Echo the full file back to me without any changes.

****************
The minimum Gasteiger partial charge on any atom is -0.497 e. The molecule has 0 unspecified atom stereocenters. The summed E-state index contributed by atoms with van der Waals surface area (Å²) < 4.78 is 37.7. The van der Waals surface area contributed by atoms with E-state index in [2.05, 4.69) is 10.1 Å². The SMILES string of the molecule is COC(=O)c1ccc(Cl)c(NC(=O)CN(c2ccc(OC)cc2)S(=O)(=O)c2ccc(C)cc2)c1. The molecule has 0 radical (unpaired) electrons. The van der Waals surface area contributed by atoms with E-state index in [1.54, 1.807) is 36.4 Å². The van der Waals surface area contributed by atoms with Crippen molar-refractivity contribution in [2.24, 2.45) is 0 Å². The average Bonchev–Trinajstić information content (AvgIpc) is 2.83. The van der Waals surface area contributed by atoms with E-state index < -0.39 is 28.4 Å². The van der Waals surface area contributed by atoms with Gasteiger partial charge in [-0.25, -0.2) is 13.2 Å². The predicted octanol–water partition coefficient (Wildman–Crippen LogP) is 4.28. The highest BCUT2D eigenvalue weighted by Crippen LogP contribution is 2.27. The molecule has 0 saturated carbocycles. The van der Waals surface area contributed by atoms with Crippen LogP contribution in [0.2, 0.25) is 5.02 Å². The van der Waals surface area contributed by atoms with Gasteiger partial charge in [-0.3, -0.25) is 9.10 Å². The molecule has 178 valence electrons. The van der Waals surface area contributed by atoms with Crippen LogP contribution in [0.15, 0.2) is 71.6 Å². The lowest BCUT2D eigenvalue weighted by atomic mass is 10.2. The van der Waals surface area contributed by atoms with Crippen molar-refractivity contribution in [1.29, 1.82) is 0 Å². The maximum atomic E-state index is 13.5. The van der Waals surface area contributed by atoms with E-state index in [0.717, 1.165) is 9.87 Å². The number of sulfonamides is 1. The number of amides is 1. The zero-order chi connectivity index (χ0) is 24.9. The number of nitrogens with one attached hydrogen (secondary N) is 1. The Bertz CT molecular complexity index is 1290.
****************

The minimum Gasteiger partial charge on any atom is -0.497 e. The molecule has 0 unspecified atom stereocenters. The summed E-state index contributed by atoms with van der Waals surface area (Å²) < 4.78 is 37.7. The van der Waals surface area contributed by atoms with E-state index in [2.05, 4.69) is 10.1 Å². The SMILES string of the molecule is COC(=O)c1ccc(Cl)c(NC(=O)CN(c2ccc(OC)cc2)S(=O)(=O)c2ccc(C)cc2)c1. The molecule has 0 radical (unpaired) electrons. The van der Waals surface area contributed by atoms with E-state index in [1.54, 1.807) is 36.4 Å². The van der Waals surface area contributed by atoms with Crippen molar-refractivity contribution in [2.24, 2.45) is 0 Å². The average Bonchev–Trinajstić information content (AvgIpc) is 2.83. The van der Waals surface area contributed by atoms with E-state index < -0.39 is 28.4 Å². The van der Waals surface area contributed by atoms with Gasteiger partial charge in [-0.25, -0.2) is 13.2 Å². The predicted octanol–water partition coefficient (Wildman–Crippen LogP) is 4.28. The highest BCUT2D eigenvalue weighted by Crippen LogP contribution is 2.27. The molecule has 0 saturated carbocycles. The van der Waals surface area contributed by atoms with Crippen LogP contribution in [0.2, 0.25) is 5.02 Å². The van der Waals surface area contributed by atoms with Gasteiger partial charge in [-0.3, -0.25) is 9.10 Å². The molecule has 178 valence electrons. The van der Waals surface area contributed by atoms with Crippen LogP contribution in [0.15, 0.2) is 71.6 Å². The lowest BCUT2D eigenvalue weighted by atomic mass is 10.2. The van der Waals surface area contributed by atoms with Crippen molar-refractivity contribution in [1.29, 1.82) is 0 Å². The maximum atomic E-state index is 13.5. The van der Waals surface area contributed by atoms with E-state index in [0.717, 1.165) is 9.87 Å². The number of sulfonamides is 1. The number of amides is 1. The zero-order chi connectivity index (χ0) is 24.9. The number of nitrogens with one attached hydrogen (secondary N) is 1. The Bertz CT molecular complexity index is 1290.